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The process can diagrammatically be shown as below (Figure 1). The process flow followed by conventional retailers is given in figure 1(a), whereas the one followed by Amazon depends on the order placed by the customer. The workflow of Amazon ensures there is minimum inventory cost and reduces the distribution cost to a great extent.

Figure 1(a) shows the traditional supply chain for a retail set-up, but virtual worlds have made the process less costly and efficient. As in case of Amazon (figure 1(b)), the customer places the order for the product through Amazon’s one-click website.

The selection option given to the customer on the site allows her to choose the product and either save it in the cart or directly send a purchase order. In Amazon’s real-time system the availability order is checked with the specific vendor for the availability of the order and it is then reconfirmed to the customer. This process is followed as Amazon has minimum inventory to reduced inventory cost and get a cost advantage out of the process. Moreover, real-time checking of the availability of the stock reduces time costs for both the customer and Amazon. Then the payment process has completed the order is re-confirmed to the vendor who then is responsible to send the consignment to the customer.

Traditional Workflow Process.
a. Traditional Workflow Process.
Amazon’s Workflow Process.
b. Amazon’s Workflow Process.

Porter’s Valur Chain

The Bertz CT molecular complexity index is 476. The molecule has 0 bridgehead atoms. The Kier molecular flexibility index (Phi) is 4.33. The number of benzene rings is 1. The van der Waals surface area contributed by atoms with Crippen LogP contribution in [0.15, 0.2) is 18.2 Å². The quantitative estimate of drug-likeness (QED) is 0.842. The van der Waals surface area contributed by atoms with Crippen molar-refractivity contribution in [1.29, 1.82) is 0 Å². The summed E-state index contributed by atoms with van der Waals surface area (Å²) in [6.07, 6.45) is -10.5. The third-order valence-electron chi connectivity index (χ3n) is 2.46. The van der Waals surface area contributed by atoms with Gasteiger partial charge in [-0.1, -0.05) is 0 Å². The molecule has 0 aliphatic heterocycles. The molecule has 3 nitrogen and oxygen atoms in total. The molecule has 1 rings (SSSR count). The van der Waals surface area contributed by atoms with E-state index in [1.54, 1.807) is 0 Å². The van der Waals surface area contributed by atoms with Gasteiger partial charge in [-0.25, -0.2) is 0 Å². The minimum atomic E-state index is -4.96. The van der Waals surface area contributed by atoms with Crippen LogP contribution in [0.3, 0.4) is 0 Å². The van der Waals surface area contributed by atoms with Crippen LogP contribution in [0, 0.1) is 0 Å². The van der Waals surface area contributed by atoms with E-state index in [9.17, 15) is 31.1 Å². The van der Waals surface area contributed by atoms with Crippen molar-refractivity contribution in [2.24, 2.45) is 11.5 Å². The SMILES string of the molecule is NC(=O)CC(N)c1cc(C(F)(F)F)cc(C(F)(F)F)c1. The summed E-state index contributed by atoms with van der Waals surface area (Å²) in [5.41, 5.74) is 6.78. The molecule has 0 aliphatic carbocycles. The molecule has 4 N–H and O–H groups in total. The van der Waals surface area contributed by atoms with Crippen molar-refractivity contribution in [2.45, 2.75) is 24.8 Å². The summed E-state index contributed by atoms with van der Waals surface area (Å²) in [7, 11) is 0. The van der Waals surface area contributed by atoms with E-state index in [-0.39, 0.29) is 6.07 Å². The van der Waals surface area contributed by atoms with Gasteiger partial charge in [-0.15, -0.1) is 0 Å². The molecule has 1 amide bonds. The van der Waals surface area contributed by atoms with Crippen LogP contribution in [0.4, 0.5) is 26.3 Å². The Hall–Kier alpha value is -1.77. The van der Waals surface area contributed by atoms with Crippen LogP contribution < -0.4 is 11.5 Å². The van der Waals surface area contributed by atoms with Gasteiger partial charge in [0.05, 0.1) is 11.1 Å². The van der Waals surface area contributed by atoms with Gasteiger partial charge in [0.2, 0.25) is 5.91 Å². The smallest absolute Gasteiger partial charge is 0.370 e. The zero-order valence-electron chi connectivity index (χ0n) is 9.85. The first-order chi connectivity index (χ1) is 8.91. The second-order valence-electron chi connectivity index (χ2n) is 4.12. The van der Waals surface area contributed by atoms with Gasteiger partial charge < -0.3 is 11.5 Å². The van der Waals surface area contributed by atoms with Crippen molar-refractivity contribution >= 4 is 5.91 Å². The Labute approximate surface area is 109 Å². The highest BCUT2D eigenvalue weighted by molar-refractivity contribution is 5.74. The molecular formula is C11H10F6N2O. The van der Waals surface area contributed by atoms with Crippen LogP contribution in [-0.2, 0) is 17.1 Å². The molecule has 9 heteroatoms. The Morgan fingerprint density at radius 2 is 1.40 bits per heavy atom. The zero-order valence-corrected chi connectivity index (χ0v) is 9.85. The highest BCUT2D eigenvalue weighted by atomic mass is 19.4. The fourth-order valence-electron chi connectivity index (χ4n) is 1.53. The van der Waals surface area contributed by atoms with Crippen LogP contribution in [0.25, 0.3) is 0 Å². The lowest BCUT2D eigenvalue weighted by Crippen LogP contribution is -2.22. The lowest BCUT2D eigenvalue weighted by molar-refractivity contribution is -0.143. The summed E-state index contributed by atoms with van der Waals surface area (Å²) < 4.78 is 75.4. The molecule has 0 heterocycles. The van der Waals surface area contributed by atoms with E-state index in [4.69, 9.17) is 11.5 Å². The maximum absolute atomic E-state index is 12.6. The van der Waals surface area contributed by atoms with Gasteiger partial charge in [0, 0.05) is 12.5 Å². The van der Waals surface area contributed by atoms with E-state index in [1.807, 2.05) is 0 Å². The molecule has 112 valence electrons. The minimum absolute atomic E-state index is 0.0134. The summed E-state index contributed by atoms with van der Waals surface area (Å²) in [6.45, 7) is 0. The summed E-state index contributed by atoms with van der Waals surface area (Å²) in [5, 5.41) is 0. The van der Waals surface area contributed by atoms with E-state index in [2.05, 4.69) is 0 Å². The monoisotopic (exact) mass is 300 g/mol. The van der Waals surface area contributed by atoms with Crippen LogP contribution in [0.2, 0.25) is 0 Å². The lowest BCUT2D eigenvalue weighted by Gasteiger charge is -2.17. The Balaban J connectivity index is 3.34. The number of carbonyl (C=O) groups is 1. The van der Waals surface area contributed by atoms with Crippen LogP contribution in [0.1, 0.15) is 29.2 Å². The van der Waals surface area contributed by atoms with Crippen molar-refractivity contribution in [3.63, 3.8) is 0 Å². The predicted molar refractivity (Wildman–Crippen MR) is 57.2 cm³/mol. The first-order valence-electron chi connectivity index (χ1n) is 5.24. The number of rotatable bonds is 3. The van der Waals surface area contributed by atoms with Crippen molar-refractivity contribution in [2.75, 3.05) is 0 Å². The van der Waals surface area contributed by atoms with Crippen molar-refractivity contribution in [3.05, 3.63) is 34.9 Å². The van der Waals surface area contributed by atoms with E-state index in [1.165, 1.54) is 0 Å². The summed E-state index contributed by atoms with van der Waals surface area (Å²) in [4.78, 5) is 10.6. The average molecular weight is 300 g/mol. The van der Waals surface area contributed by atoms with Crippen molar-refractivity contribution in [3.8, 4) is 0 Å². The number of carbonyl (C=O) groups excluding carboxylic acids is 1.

According to Porter(1985) value creation in e-business goes beyond the value that can be realized through the configuration of the value chain, the formation of strategic networks among firms, or the exploitation of firm-specific core competencies (Barney, 1991). As figure 2 shows, Amazon’s value proposition is speed and delivery to doorstep. The core value propositions of Amazon according to Bezos (interview with Taylor, W, 1996) are convenience, selection, service and price. The key business strategy on the new continent is to bypass the value chain and shorten the links to your customer. Professor Porter( 2001) writes, “On the demand side, most buyers will value a combination of online services, personal services, and physical locations over stand-alone Web distribution. They will want a choice of channels…”. This is the advantage that Amazon has derived from its value chain.

Conclusion

Why is Amazon’s strategy much better than brick-and-mortar enterprise? This is because the process is consumer-focused, moving products quickly to the ultimate point of sale based on the most current marketplace knowledge. The process is a seamless integration of the retail supply chain and all members of the supply chain are working towards a common goal (i.e., satisfying the consumer). The plans for all supply chain partners are exactly tailored for their specific needs, are completely relevant and are continuously kept up-to-date. Moreover, the value proposition to is much more integrated and less costly than the other counterpart. Thus Amazon’s core competency lies in offering physical products through virtual space.

Figure 2

Amazon’s value proposition is speed and delivery to doorstep

References

  1. Amazon.com. 2008. Web.
  2. Saunders, R. (2001) Business The Amazon.com, UK: Capstone Publishing Limited, ISBN 184112155X.
  3. Porter, M (2001) Strategy and the Internet, Harvard Business Review.
  4. Poretr, M, Miller, V(1985) How Information Gives You Competitive Advantage, Harvard Business Review.
  5. Barney, J.B., (1991), Firm Resources and Sustained Competitive Advantage. Journal of Management.
  6. Taylor, William(1996), “Who’s Writing the Book on Web Business?”. Web.